Can we be sure Blake Lively isn’t immortal? I feel like some testing should be done.
“The Age of Adaline” is a high concept film about a woman who, thanks to a miraculous accident, never ages past 29. The movie deals with ideas of mortality and sacrifice as it explores Adeline’s modern life with occasional looks back at what brought her to where she is today. It’s not exactly a new idea, there’s a TV show on currently called “Forever” with the same basic concept, but it is a chance to explore it in new ways. Which is why it’s disappointing that when all is said and done, there really isn’t much worth holding onto in this story.
Now don’t get me wrong, technically it’s put together really well. The score is lovely, there is some nice creative camera work interspersed, as well as some really good performances. Blake Lively, who plays Adeline, is absolutely stunning in this, and captures perfectly how a centenarian mind in a 29 year old body might interact with the world. But the standout for me was Harrison Ford. Truth be told, as much as I love his charm and charisma as Indy and Han, I’ve never really liked him in these kinds of roles. But I have to say he really got me here as Adeline’s former love interest coming to terms with thinking he’s seeing her again. Seriously good stuff. I just wish there had been more meat in the story for them to sink their teeth into.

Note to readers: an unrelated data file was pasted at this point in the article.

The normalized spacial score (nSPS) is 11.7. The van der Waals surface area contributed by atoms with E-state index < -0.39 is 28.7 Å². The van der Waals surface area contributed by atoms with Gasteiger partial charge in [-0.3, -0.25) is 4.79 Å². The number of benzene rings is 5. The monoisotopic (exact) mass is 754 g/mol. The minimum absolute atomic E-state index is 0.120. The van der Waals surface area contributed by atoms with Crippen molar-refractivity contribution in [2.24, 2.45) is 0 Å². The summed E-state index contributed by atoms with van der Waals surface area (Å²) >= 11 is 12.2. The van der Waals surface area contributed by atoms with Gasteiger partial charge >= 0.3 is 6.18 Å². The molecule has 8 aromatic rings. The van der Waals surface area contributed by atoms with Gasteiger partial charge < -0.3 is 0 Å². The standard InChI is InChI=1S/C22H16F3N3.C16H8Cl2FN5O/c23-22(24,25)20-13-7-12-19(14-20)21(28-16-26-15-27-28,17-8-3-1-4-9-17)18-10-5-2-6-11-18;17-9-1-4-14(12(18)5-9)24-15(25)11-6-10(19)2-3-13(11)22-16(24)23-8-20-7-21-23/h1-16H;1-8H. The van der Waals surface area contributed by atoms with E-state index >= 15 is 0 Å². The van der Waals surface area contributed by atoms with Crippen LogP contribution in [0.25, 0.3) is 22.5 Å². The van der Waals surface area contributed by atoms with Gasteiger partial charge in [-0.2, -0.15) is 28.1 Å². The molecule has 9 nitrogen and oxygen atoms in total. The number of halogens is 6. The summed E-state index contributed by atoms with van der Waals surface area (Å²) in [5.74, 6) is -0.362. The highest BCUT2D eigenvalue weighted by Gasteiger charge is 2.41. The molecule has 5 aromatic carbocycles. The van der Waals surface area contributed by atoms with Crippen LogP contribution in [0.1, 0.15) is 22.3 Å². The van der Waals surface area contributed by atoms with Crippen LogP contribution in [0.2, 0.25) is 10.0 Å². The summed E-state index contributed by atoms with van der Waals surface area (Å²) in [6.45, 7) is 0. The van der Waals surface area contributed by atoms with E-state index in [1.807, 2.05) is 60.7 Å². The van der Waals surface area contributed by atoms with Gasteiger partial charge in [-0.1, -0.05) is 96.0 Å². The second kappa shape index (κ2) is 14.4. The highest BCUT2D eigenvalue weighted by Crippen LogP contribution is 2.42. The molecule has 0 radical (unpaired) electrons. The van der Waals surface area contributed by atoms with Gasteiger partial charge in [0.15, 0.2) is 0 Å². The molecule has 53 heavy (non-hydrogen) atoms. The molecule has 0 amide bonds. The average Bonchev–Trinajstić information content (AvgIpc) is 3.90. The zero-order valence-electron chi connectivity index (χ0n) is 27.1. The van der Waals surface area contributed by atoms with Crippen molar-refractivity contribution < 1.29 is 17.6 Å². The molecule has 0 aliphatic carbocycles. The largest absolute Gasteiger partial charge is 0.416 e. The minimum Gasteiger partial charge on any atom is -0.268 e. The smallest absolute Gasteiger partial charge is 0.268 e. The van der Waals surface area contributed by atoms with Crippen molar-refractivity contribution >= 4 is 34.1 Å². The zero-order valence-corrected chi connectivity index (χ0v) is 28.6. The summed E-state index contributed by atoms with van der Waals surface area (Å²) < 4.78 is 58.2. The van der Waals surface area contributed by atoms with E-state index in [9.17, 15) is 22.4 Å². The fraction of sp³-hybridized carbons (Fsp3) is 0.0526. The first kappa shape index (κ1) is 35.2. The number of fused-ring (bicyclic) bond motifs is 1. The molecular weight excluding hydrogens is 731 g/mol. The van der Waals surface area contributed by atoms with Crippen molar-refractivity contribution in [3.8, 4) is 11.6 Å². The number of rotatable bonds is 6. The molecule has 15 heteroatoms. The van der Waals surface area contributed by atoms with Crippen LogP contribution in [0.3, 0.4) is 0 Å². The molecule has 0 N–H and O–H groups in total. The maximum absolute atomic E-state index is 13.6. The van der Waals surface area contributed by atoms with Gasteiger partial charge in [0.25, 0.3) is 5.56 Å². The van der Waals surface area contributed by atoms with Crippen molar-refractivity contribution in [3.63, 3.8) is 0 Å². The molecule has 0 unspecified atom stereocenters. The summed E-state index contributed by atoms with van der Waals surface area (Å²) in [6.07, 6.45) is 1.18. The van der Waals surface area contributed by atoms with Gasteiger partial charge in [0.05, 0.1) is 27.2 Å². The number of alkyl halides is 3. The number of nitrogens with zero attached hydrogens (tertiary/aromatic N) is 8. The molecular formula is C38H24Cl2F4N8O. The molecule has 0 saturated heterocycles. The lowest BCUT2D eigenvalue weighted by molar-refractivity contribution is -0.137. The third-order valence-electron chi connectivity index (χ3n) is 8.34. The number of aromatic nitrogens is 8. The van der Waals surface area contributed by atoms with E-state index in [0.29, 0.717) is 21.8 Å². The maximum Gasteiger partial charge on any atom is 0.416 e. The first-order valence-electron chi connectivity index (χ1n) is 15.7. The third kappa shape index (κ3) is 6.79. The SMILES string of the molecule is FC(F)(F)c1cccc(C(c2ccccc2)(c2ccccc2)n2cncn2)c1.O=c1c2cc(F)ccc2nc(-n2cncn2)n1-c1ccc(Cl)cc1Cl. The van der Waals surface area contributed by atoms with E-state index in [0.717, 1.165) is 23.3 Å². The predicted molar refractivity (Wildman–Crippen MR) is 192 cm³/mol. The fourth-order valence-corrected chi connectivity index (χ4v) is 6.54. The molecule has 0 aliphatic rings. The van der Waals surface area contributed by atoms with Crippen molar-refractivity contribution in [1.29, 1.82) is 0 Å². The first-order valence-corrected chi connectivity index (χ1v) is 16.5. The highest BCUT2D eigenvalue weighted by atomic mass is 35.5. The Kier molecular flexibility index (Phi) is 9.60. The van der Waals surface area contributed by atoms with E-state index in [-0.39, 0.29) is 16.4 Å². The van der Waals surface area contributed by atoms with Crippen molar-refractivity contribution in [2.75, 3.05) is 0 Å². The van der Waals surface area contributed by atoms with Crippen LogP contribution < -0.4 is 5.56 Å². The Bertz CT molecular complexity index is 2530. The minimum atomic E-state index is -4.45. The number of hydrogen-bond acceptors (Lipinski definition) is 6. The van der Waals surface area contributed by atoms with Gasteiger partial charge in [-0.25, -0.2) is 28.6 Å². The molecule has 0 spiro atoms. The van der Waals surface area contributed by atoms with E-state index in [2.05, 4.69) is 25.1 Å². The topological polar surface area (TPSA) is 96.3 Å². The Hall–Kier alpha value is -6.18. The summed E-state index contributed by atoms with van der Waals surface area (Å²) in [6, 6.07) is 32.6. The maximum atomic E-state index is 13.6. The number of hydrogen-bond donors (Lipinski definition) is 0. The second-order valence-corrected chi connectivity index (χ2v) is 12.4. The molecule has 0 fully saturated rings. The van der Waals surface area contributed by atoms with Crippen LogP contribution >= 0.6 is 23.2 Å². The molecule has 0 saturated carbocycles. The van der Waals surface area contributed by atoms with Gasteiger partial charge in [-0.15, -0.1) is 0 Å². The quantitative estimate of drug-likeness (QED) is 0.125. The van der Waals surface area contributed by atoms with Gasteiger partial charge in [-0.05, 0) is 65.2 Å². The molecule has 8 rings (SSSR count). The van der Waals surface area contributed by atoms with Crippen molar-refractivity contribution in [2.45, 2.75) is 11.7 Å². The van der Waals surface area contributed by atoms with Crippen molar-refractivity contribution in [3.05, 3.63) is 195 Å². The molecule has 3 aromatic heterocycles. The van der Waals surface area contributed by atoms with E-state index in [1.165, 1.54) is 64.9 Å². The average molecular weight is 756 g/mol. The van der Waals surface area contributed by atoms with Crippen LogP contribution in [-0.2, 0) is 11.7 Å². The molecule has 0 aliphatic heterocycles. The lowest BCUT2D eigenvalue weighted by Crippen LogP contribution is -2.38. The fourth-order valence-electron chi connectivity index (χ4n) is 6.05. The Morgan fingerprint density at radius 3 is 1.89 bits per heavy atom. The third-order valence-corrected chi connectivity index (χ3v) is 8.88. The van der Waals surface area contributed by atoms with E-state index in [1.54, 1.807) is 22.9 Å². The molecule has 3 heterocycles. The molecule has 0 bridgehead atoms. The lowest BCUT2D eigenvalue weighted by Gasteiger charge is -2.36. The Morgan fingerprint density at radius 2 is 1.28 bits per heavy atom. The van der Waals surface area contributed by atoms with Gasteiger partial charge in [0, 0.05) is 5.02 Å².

But there really isn’t. With a movie like this I want to really process these concepts and feel the truth in the consequences of her unique situation. But here it feels more like a Sunday stroll, where the contemplation is abstract and without purpose, and the pace is meandering and slow. I mean I get that we should feel Adaline’s steadiness from her years of existence, but the world around her should have an energy to it that draws us along. Plus there is so much expositional narration throughout this movie that at times I felt like I was watching a wikipedia entry instead of movie. There’s even this throwaway line in the narration about how what caused Adaline’s condition will be solved in the year 2035, and I’m sitting there thinking, I want to see THAT movie! The one where the world is dealing with the moral repercussions of knowing how to stop the aging process. Which now that I think about it is the basic plot of that Justin Timberlake flick “In Time”, so maybe “The Age of Adaline” is actually it’s prequel? The point is, when you spend more time thinking about the things the movie could be rather than what’s happening on the screen in front of you, it probably means it’s not as engaging as it should be.
Overall, “The Age of Adaline” is a skillfully acted and made film with a concept that wasn’t nearly as interesting as it should have been. It wouldn’t be a bad date movie, but isn’t likely to stay with you after you walk out. Even with a wonderful performance by Mr. Ford, there just isn’t enough to age this movie past a C+